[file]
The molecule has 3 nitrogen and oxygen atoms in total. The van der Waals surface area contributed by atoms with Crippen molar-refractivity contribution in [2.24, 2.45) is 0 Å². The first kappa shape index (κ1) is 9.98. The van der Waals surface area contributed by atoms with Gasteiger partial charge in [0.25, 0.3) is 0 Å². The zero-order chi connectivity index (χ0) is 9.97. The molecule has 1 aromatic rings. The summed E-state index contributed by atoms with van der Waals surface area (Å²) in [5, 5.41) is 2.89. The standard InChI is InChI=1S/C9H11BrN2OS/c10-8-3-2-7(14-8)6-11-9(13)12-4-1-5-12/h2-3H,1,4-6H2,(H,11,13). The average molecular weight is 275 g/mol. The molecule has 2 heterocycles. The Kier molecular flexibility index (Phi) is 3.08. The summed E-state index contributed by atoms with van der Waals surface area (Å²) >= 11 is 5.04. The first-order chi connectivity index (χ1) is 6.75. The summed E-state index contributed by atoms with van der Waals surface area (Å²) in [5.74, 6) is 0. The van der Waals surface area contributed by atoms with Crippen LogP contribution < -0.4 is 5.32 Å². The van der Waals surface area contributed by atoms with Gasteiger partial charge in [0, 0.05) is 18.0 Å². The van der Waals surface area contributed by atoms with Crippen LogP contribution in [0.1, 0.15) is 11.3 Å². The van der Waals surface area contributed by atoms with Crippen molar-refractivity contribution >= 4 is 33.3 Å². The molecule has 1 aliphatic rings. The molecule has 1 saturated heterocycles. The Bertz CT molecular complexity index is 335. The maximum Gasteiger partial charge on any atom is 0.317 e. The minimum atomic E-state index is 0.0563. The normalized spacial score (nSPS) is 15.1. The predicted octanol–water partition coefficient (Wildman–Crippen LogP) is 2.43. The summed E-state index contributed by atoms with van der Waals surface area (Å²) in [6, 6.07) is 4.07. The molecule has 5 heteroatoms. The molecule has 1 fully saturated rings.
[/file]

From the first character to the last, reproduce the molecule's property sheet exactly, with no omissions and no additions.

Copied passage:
The molecule has 3 nitrogen and oxygen atoms in total. The van der Waals surface area contributed by atoms with Crippen molar-refractivity contribution in [2.24, 2.45) is 0 Å². The first kappa shape index (κ1) is 9.98. The van der Waals surface area contributed by atoms with Gasteiger partial charge in [0.25, 0.3) is 0 Å². The zero-order chi connectivity index (χ0) is 9.97. The molecule has 1 aromatic rings. The summed E-state index contributed by atoms with van der Waals surface area (Å²) in [5, 5.41) is 2.89. The standard InChI is InChI=1S/C9H11BrN2OS/c10-8-3-2-7(14-8)6-11-9(13)12-4-1-5-12/h2-3H,1,4-6H2,(H,11,13). The average molecular weight is 275 g/mol. The molecule has 2 heterocycles. The Kier molecular flexibility index (Phi) is 3.08. The summed E-state index contributed by atoms with van der Waals surface area (Å²) >= 11 is 5.04. The first-order chi connectivity index (χ1) is 6.75. The summed E-state index contributed by atoms with van der Waals surface area (Å²) in [5.74, 6) is 0. The van der Waals surface area contributed by atoms with Crippen LogP contribution < -0.4 is 5.32 Å². The van der Waals surface area contributed by atoms with Gasteiger partial charge in [0, 0.05) is 18.0 Å². The van der Waals surface area contributed by atoms with Crippen LogP contribution in [0.1, 0.15) is 11.3 Å². The van der Waals surface area contributed by atoms with Crippen molar-refractivity contribution >= 4 is 33.3 Å². The molecule has 1 aliphatic rings. The molecule has 1 saturated heterocycles. The Bertz CT molecular complexity index is 335. The maximum Gasteiger partial charge on any atom is 0.317 e. The minimum atomic E-state index is 0.0563. The normalized spacial score (nSPS) is 15.1. The predicted octanol–water partition coefficient (Wildman–Crippen LogP) is 2.43. The summed E-state index contributed by atoms with van der Waals surface area (Å²) in [6, 6.07) is 4.07. The molecule has 5 heteroatoms. The molecule has 1 fully saturated rings.